Ignatius J. Reilly would not seem to inspire a cookbook. The overweight, overeducated 30-year-old fights against the modern world, opines about food and gorges on jelly doughnuts, wine cakes, candy and hot dogs.
But Alisa Plant at LSU Press could see the potential in John Kennedy Toole’s Pulitzer Prize-winning novel “A Confederacy of Dunces.”
And so could Cynthia LeJeune Nobles, who jumped at Plant’s offer to author “A Confederacy of Dunces Cookbook: Recipes from Ignatius J. Reilly’s New Orleans.”
Toole’s iconic book takes place in 1960s New Orleans and centers around Reilly, who buys his hot dogs from Paradise Vendors, which is based on New Orleans’ famous Lucky Dogs, the fleet of rolling hot dogs which has sold its products in the New Orleans French Quarter since 1947.
And, yes, she’s actually made wieners — Paradise Pork and Beef Wieners — from scratch and includes that recipe along with one for homemade buns.
“I love to read novels that talk about food all the time,” and that fits ‘A Confederacy of Dunces,’” says Nobles, who weaves historical narrative with the recipes in the book, which is illustrated with black-and-white photographs from historic collections and color photos of completed dishes.
Since Ignatius is a glutton who favors sweets and café au lait and lives with a mother who doesn’t like to cook, Nobles had to find inspiration for her cookbook’s almost 200 recipes from any reference to New Orleans food.
With the book on her iPad, she says she scoured the text for words like daube.
“I made a list of all foods mentioned in the book for possible things I could write a recipe for. The first food mentioned in the book is potato chips — Ignatius had potato chip crumbs around his mouth — so my cookbook’s first recipe is Crunchy Potato Chips,” Nobles says. “They are surprisingly easy to make and simply delicious. The secret is to soak the slices in ice water for a few hours, dry well and flash fry.”
“Mama Irene Reilly talks about ‘bread in the ice box,’ so I developed a recipe for real New Orleans-style French bread,” says Nobles, who also has authored “The Delta Queen Cookbook” and is series editor for The Southern Table at LSU Press. She began working on the “Confederacy” cookbook in late 2013 and finished a year later. Editing and layout took another six months.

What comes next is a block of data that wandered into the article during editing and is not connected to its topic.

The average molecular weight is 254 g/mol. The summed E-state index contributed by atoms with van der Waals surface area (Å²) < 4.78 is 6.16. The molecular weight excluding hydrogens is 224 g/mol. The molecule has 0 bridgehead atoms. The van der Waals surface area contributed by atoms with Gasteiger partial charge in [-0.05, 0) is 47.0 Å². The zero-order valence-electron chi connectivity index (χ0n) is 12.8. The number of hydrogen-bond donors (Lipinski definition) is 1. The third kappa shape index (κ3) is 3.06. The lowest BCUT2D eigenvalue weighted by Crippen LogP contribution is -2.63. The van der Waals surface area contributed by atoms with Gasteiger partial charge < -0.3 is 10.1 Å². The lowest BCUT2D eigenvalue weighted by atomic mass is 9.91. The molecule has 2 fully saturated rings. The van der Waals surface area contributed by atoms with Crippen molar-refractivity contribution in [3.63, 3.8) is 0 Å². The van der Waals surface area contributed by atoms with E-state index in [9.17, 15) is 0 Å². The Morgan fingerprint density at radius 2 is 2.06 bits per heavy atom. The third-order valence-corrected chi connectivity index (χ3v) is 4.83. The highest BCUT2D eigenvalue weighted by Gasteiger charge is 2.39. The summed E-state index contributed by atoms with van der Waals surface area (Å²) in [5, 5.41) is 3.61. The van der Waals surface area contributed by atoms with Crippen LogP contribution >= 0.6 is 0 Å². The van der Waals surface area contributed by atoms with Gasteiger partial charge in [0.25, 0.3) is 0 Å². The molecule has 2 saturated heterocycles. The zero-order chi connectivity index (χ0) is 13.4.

Recipes were prompted by many of the book’s characters, such as Mrs. Reilly’s friend, Santa Battaglia, who has “strong Italian blood” and is “a very good cook who makes the statement that the only time she’s happy is when she’s cooking,” Nobles says. “She makes daube, spaghetti and stuffed eggplant with too much garlic.”
Santa’s garlic and eggplant comment inspired Nobles’ favorite recipe — Garlicky Crab, Crawfish and Shrimp-Stuffed Eggplant.
The African-American janitor at the French Quarter strip club Night of Joy, Burma Jones, “aspires to have a barbecue pit, so I did a chapter with a few barbecue recipes,” Nobles says.
Toole’s book opens with Ignatius waiting for his mother “under the clock” outside D.H. Holmes Department Store, and Nobles opens her cookbook with a chapter on the longtime Canal Street landmark. The store “was locally owned and catered to New Orleans tastes,” including with its food, Nobles writes.
“The store had fabulous food in its restaurant and bakery,” Nobles says, adding that although she didn’t get the store’s actual recipes, there are some based on what everyone remembers — “the chicken salad, orange pecan muffins, heavenly hash candy, fried chicken.”
Baton Rouge, the “whirlpool of despair” that traumatizes Ignatius on his only venture out of his home city, also rates a chapter.
Nobles explains that although Baton Rouge and New Orleans were both settled by the French at the same time, they “grew culturally in different directions.” She also notes that, unlike Ignatius, “most Baton Rouge residents don’t think twice about leaving behind their relative tranquility and driving an hour to their sister city, New Orleans.”
The Baton Rouge chapter features such recipes as Airline Motors Turtle Soup, Rustic Cajun Chicken and Sausage Jambalaya, Beausoleil’s Sweetbreads with Beurre Blanc and Capers, Sensation Salad and Classic Spinach Madeleine.
Nobles, who grew up in Iota on a rice and crawfish farm, later lived in New Orleans, where she and husband Howard owned an Uptown home. They now live in Baton Rouge, but maintain an apartment in New Orleans’ Central Business District.
Nobles developed most of her cookbook’s recipes, but some are from restaurants and some from local home cooks, she says.
The cookbook, Nobles writes, is “meant to memorialize the foods, both the nutritious and the wickedly unwholesome, that are important” to the characters in Toole’s book, “as well as to introduce new classics that spin off from what the characters ate.”
Editor’s note: Cheramie Sonnier was among those who edited the cookbook, and she says reading quotes from the novel, which are scattered throughout, kept her entertained.